Chattanooga Stick Man's hidden fortress in ruins

Chattanooga Stick Man's hidden fortress in ruins

March 13th, 2016 by Emmett Gienapp in Local Regional News

An enormous stick fortress, built from scratch through countless hours of work by a single man, now lies in shambles.

Photo by John Rawlston /Times Free Press.

Gallery: Glen Lee, Chattanooga's Stick Man

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It looks like the Big Bad Wolf decided to step out from fairytales to pay an unfortunate visit to one of Chattanooga's hidden treasures.

Glen Lee

Glen Lee

Photo by Contributed Photo/Jeremy Riemer

An enormous stick fortress, built from scratch through countless hours of work by a single man, now lies in shambles.

Its architect, Glen Lee, is more than 90 years old, and for years he has shown up to the undeveloped lot off Mountain Creek Road nearly every day to twiddle with his strange creation, adjusting and expanding it a few hours at a time.

Many people in the neighborhood know Lee as "Stick Man," an eccentric who builds his fortress and tells war stories about his time as a rifleman in Germany during WWII.

"He's really sweet," said Brandi, an employee at the nearby Pizza Hut who asked that her last name not be used. "He came in here one time and I made him a pizza."

Lee welcomed passerby to visit and wander through the jumbled maze of passages, maybe even buy a handcrafted walking stick.

Brandi said several of her co-workers had been inside Lee's creation and he never charged them a dime for the treat, although he did have a small bucket for donations by the entrance. Anyone could walk through and wonder at the kind of person who could pour so much time and energy into such a daunting endeavor.

Now, only the exterior wall is standing, with an enormous pile of debris and wood collapsed in the center.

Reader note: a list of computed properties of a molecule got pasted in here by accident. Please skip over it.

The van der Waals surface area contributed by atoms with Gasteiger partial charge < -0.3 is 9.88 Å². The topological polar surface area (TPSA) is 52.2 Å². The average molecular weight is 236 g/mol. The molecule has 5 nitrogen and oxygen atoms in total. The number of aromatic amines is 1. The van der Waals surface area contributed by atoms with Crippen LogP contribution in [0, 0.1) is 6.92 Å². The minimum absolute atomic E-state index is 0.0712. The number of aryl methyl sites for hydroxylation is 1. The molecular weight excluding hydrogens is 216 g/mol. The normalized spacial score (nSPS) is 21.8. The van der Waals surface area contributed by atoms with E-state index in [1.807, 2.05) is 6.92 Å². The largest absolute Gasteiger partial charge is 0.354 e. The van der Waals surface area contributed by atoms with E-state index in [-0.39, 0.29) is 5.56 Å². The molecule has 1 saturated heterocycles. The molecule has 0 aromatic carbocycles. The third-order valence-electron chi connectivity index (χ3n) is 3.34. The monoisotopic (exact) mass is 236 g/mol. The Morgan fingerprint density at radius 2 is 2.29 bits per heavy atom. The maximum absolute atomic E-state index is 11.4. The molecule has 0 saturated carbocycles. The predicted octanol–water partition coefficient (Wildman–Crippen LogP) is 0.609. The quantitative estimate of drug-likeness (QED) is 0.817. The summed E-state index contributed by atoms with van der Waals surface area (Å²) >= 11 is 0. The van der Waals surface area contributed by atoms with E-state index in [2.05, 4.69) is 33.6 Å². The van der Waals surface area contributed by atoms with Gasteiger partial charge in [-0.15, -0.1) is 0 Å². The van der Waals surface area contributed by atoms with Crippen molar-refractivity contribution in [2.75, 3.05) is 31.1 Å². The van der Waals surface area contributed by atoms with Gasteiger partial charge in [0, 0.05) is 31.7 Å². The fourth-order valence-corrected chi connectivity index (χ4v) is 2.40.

Whether this the work of vandals or nature is unknown, but Chattanoogans are already starting to mourn the loss.

Lucas Phillips, a sophomore at Red Bank High School, was walking by the site with a skateboard in hand and headphones in his ears Sunday afternoon when he stopped to look at what had happened.

He said he's never been inside himself, but knew plenty of people who had and thought it would be missed.

"I've seen people take their kids in there," he said. "It's just sad."

Andrew Auber said he was driving by on Sunday and saw Lee standing in the rain, surveying the ruin.

"He looked distraught," he said.

Lee was gone when a Times Free Press reporter and photographer stopped by Sunday afternoon.

Since his own father is a veteran, Auber said, the whole situation bothers him and he hopes the city or a group of volunteers will come together to replicate all of Lee's hard work. He said he's posted on Facebook about Lee and wants people to get behind the construction effort, whatever that may look like.

Looking ahead, one thing seems certain — if the Stick Man's fortress is ever going to be rebuilt or replicated, it will take the same painstaking time and care Lee put into it every day.

Stick by stick.

Contact staff writer Emmett Gienapp at or 423-757-6731.